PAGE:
Truman v. U.S.

Decision Date22 July 1994
Docket NumberNo. 93-1500,93-1500
Citation26 F.3d 592
Parties65 Fair Empl.Prac.Cas. (BNA) 659, 65 Empl. Prac. Dec. P 43,188, 63 USLW 2094 Donna TRUMAN, Plaintiff-Appellant, v. UNITED STATES of America, Defendant-Appellee.
CourtU.S. Court of Appeals — Fifth Circuit

Holly Crampton and Dorie Glickman, Crampton & Crampton, Wichita Falls, TX, for appellant.

Mattie Peterson Compton, Asst. U.S. Atty. and Richard H. Stephens, U.S. Atty., Fort Worth, TX, for appellee.

Appeal from the United States District Court for the Northern District of Texas.

Before GOLDBERG, DAVIS, and DeMOSS, Circuit Judges.

GOLDBERG, Circuit Judge:

This case requires us to explore the often murky boundary between the government's sovereign immunity from suit and the availability of recovery under the Federal Tort Claims Act ("FTCA"), 28 U.S.C. Secs. 1346, 2671-80. In 1991, Donna Truman filed this suit against the United States, raising various tort claims under the FTCA. In her complaint, Truman described a pattern of sexual harassment visited upon her by James Whittaker, an employee of the Air Force who worked with Truman at the Sheppard Air Force Base Commissary. The district court dismissed Truman's suit, reasoning that various exceptions to the FTCA barred any recovery. Because we hold that Truman's complaint can be read to raise a claim for intentional infliction of emotional distress and because we find that such a claim is not barred by an exception to the FTCA, we reverse the judgment of the district court and remand this case for further proceedings.

I. Facts and Proceedings Below

Donna Truman worked for Oscar Mayer as a vendor-stocker at the Sheppard Air Force Base Commissary. James Whittaker, an Air Force employee who also worked at the commissary, was a meat-cutter foreman; he had the right to supervise and control vendor-stockers such as Truman. From the beginning of Truman's tenure with Oscar Mayer, Whittaker allegedly created a hostile work environment by making off-color remarks and dirty jokes and by giving Truman untoward winks and nods. According to Truman, Whittaker's conduct later escalated. Whittaker allegedly asked Truman whether she was "horny" and told her that he was "available". On another occasion, when Truman was walking behind Whittaker, he allegedly "reached behind himself in a low grabbing manner," aiming his hand towards Truman's crotch area. Whittaker also allegedly told Truman about his sexual dreams about her and asked her about her sexual proclivities. Truman charged that Whittaker was also verbally abusive. He allegedly yelled at Truman, accused her of doing things she did not do, talked about her behind her back, called her a trouble-maker, threatened her with the loss of her job, and told others that she wore excessively revealing clothing.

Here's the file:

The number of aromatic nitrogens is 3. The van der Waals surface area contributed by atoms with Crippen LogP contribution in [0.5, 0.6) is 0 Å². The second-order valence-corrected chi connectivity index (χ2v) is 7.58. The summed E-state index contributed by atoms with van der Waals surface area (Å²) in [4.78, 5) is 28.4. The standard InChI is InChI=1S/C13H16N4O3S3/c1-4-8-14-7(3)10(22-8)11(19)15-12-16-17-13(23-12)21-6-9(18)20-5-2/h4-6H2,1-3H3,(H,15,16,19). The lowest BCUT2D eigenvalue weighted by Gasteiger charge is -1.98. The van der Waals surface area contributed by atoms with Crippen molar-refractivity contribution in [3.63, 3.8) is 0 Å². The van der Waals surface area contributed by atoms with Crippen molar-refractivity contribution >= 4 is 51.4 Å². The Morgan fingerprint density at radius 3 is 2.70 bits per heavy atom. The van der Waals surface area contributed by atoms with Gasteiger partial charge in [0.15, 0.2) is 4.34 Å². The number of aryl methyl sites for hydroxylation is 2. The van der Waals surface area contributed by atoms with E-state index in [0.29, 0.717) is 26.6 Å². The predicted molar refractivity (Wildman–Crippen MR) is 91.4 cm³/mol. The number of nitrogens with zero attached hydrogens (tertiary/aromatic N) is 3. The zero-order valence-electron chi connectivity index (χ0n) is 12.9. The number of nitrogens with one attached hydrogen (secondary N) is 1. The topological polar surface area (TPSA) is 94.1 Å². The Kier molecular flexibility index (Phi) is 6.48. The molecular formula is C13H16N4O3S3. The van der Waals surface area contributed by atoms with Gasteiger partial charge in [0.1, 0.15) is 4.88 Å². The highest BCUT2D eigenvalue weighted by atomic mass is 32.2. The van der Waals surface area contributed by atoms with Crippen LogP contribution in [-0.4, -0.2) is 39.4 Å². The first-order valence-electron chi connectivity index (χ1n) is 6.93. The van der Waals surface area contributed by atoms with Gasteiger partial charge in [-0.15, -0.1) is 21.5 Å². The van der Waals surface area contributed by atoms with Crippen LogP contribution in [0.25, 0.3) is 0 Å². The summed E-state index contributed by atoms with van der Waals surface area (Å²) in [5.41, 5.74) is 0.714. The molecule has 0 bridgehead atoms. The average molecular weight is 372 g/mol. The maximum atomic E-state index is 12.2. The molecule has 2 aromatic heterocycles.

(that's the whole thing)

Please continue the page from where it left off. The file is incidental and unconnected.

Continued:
Truman also claimed that officials at Sheppard Air Force Base were aware of Whittaker's behavior. She stated that she repeatedly complained about Whittaker's conduct, but that Whittaker was told to discontinue his offensive behavior only once. The harassment allegedly continued, eventually prompting Truman to resign from her employment with Oscar Mayer.

After exhausting her administrative remedies, Truman filed this suit. She included in her original complaint claims brought under the FTCA. She sought compensation for her mental anguish, anxiety, embarrassment, and humiliation. She later amended her complaint and dropped all of her claims except her FTCA causes of action. Shortly before trial, the government filed a motion to dismiss for lack of subject matter jurisdiction and for failure to state a claim. The government argued that Truman's claims were barred by several exceptions to the FTCA listed in 28 U.S.C. Sec. 2680(h). The district court granted the government's motion, dismissed the case, and entered judgment accordingly. This appeal ensued.

II. Discussion

We review the dismissal of Truman's claims on the pleadings de novo, employing the same standard as the district court. Tuchman v. DSC Communications Corp., 14 F.3d 1061, 1067 (5th Cir.1994); Benton v. United States, 960 F.2d 19, 21 (5th Cir.1992) (reviewing dismissal of an FTCA suit). Accordingly, we accept the well-pleaded allegations in the complaint as true, and we construe those allegations in the light most favorable to the plaintiff. We will uphold the dismissal of Truman's claim " 'only if it appears that no relief could be granted under any set of facts that could be proven consistent with the allegations.' " Rubinstein v. Collins, 20 F.3d 160, 166 (5th Cir.1994) (citation omitted); see also Conley v. Gibson, 355 U.S. 41, 45-46, 78 S.Ct. 99, 101-102, 2 L.Ed.2d 80 (1957); Hospital Bldg. Co. v. Trustees of Rex Hosp., 425 U.S. 738, 742 n. 1, 96 S.Ct. 1848, 1851 n. 1, 48 L.Ed.2d 338 (1976).